HONG KONG/NEW YORK (Reuters) - CNOOC Ltd (0883.HK) agreed to pay $1.1 billion for a stake in a Chesapeake Energy Corp (CHK.N) shale oil field in South Texas, in the Chinese oil producer’s first onshore U.S. deal since the 2005 Unocal furor.
The agreement shows that China is confident that the purchase of a 33 percent stake in the Eagle Ford acreage will get the backing of U.S. regulators and politicians, who stepped in five years ago to block CNOOC’s effort to buy U.S. oil company Unocal.
While there is persistent U.S.-China tensions over the value of China’s currency, the ties between the two countries have grown since 2005, with China becoming a major, global economic force.
Gordon Kwan, head of Asian energy research for Mirae Asset Securities, sees CNOOC snapping up more assets in the United States.
“Because the U.S. companies are short of cash, while China is on the hunt for assets, especially with the yuan appreciating,” Kwan said.
CNOOC shares were trading 3.2 percent higher at 0208 GMT in Hong Kong, outperforming the broader market up 1.2 percent.
CNOOC’s purchase comes after a flurry of investments by energy companies in shale -- underground rock formations that hold reserves of oil and natural gas.
Norwegian oil firm Statoil (STL.OL) announced on Sunday it was expanding further its shale gas operations in the United States, creating a joint venture with Canada’s Talisman TLM.TO to acquire acreage on the Eagle Ford prospect in Texas for $1.3 billion.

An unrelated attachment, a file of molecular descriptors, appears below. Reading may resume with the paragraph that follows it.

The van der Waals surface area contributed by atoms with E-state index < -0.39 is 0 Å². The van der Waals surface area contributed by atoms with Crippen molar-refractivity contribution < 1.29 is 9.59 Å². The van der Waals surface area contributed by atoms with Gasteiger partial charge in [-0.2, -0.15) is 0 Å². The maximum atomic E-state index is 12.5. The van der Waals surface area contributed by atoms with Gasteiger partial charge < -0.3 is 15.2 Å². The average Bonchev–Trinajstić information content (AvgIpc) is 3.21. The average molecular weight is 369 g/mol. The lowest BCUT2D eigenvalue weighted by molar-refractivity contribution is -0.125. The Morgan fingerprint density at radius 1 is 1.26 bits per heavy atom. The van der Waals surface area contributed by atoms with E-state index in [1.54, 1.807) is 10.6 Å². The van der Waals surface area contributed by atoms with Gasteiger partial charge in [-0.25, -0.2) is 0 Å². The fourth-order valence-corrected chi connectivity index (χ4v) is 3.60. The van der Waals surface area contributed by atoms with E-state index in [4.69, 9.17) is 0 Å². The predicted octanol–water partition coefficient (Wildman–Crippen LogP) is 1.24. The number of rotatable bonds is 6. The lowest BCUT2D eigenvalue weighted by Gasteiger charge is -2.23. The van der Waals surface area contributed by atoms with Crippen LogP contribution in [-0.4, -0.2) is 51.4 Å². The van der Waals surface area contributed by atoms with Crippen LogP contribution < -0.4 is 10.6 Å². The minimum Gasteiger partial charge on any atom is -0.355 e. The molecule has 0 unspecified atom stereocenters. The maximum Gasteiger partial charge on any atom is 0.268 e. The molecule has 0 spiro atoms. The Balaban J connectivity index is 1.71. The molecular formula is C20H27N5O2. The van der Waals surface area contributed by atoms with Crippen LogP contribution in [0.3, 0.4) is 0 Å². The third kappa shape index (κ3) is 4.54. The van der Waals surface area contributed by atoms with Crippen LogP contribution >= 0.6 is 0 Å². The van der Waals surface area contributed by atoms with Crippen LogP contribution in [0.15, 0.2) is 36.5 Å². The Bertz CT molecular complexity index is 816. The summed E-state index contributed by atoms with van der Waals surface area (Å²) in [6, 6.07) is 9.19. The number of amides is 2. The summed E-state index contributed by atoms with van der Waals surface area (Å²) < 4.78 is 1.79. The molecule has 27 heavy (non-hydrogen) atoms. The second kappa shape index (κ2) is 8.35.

CNOOC agreed to fund 75 percent of Chesapeake’s share of drilling and completion costs until an additional $1.08 billion has been paid, which Chesapeake expects by year-end 2012, the companies said. The transaction is expected to close in the fourth quarter.
“Partnering with Chesapeake on this project to develop shale oil and natural gas jointly...satisfies the spirit of Sino-U.S. cooperation in the energy sector...” CNOOC Chairman Fu Chengyu said in a statement.
CNOOC swooped in after talks with Indian energy company Reliance Industries (RELI.BO) and Chesapeake collapsed last week. Chesapeake has been looking for a partner for its 600,000 acre position in the Eagle Ford. It said in May that it intended to close the deal by the end of the third quarter, but has since pushed the deadline back slightly.
Chesapeake will conduct all leasing, drilling, completion, operations and marketing activities for the project.
Shale gas accounts for 15 percent to 20 percent of U.S. gas production but is expected to quadruple in coming years, touching off a scramble among producers large and small for access to resources.
The Eagle Ford shale is seen as an especially attractive prospect as it is believed to be rich in natural gas liquids and condensates, which command higher prices than regular natural gas.
Additional reporting by Denny Thomas in Hong Kong; Editing by Michael Flaherty and Jean Yoon